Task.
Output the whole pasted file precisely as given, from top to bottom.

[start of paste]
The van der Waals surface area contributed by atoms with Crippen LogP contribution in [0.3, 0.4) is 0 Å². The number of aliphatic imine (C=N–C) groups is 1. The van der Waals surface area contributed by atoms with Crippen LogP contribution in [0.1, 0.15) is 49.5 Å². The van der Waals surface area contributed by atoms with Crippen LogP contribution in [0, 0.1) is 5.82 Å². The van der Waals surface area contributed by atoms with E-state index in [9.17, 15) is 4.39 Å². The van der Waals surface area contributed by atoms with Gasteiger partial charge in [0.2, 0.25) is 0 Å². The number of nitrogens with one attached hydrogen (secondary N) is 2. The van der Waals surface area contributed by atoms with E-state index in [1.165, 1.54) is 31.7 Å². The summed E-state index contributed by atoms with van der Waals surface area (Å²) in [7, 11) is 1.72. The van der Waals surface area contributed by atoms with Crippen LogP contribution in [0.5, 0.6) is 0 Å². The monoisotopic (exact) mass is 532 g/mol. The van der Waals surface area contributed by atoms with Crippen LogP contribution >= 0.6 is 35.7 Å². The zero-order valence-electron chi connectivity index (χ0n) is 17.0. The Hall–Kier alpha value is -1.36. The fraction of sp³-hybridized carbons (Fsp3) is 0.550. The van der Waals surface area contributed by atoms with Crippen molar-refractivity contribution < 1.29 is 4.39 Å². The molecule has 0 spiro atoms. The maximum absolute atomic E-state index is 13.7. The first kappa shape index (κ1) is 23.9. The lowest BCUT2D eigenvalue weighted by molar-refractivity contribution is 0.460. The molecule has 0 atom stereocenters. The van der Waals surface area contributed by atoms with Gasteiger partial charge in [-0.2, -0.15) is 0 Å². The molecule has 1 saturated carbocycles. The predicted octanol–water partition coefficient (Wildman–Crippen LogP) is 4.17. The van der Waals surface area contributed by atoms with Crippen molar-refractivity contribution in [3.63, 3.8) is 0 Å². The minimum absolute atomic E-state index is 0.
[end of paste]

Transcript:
The van der Waals surface area contributed by atoms with Crippen LogP contribution in [0.3, 0.4) is 0 Å². The number of aliphatic imine (C=N–C) groups is 1. The van der Waals surface area contributed by atoms with Crippen LogP contribution in [0.1, 0.15) is 49.5 Å². The van der Waals surface area contributed by atoms with Crippen LogP contribution in [0, 0.1) is 5.82 Å². The van der Waals surface area contributed by atoms with E-state index in [9.17, 15) is 4.39 Å². The van der Waals surface area contributed by atoms with Gasteiger partial charge in [0.2, 0.25) is 0 Å². The number of nitrogens with one attached hydrogen (secondary N) is 2. The van der Waals surface area contributed by atoms with E-state index in [1.165, 1.54) is 31.7 Å². The summed E-state index contributed by atoms with van der Waals surface area (Å²) in [7, 11) is 1.72. The van der Waals surface area contributed by atoms with Crippen LogP contribution in [0.5, 0.6) is 0 Å². The monoisotopic (exact) mass is 532 g/mol. The van der Waals surface area contributed by atoms with Crippen LogP contribution >= 0.6 is 35.7 Å². The zero-order valence-electron chi connectivity index (χ0n) is 17.0. The Hall–Kier alpha value is -1.36. The fraction of sp³-hybridized carbons (Fsp3) is 0.550. The van der Waals surface area contributed by atoms with Crippen molar-refractivity contribution < 1.29 is 4.39 Å². The molecule has 0 spiro atoms. The maximum absolute atomic E-state index is 13.7. The first kappa shape index (κ1) is 23.9. The lowest BCUT2D eigenvalue weighted by molar-refractivity contribution is 0.460. The molecule has 0 atom stereocenters. The van der Waals surface area contributed by atoms with Gasteiger partial charge in [-0.2, -0.15) is 0 Å². The molecule has 1 saturated carbocycles. The predicted octanol–water partition coefficient (Wildman–Crippen LogP) is 4.17. The van der Waals surface area contributed by atoms with Crippen molar-refractivity contribution in [3.63, 3.8) is 0 Å². The minimum absolute atomic E-state index is 0.